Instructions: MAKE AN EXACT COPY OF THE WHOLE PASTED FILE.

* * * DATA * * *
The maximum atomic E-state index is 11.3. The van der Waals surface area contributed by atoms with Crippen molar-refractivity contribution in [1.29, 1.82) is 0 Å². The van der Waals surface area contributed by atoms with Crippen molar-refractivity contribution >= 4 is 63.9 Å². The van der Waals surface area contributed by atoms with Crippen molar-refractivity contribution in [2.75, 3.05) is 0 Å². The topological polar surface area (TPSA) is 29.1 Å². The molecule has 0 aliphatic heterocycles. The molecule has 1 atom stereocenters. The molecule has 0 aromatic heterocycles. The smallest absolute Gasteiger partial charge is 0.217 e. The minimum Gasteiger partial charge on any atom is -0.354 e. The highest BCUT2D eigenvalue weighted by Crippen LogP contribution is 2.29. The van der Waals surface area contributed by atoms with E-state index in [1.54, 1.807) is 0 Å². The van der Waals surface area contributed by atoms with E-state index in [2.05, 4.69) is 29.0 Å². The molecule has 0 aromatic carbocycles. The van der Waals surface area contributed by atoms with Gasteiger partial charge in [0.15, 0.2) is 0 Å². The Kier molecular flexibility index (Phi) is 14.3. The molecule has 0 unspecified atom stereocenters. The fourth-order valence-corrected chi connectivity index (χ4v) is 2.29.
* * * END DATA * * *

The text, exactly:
The maximum atomic E-state index is 11.3. The van der Waals surface area contributed by atoms with Crippen molar-refractivity contribution in [1.29, 1.82) is 0 Å². The van der Waals surface area contributed by atoms with Crippen molar-refractivity contribution >= 4 is 63.9 Å². The van der Waals surface area contributed by atoms with Crippen molar-refractivity contribution in [2.75, 3.05) is 0 Å². The topological polar surface area (TPSA) is 29.1 Å². The molecule has 0 aliphatic heterocycles. The molecule has 1 atom stereocenters. The molecule has 0 aromatic heterocycles. The smallest absolute Gasteiger partial charge is 0.217 e. The minimum Gasteiger partial charge on any atom is -0.354 e. The highest BCUT2D eigenvalue weighted by Crippen LogP contribution is 2.29. The van der Waals surface area contributed by atoms with E-state index in [1.54, 1.807) is 0 Å². The van der Waals surface area contributed by atoms with E-state index in [2.05, 4.69) is 29.0 Å². The molecule has 0 aromatic carbocycles. The van der Waals surface area contributed by atoms with Gasteiger partial charge in [0.15, 0.2) is 0 Å². The Kier molecular flexibility index (Phi) is 14.3. The molecule has 0 unspecified atom stereocenters. The fourth-order valence-corrected chi connectivity index (χ4v) is 2.29.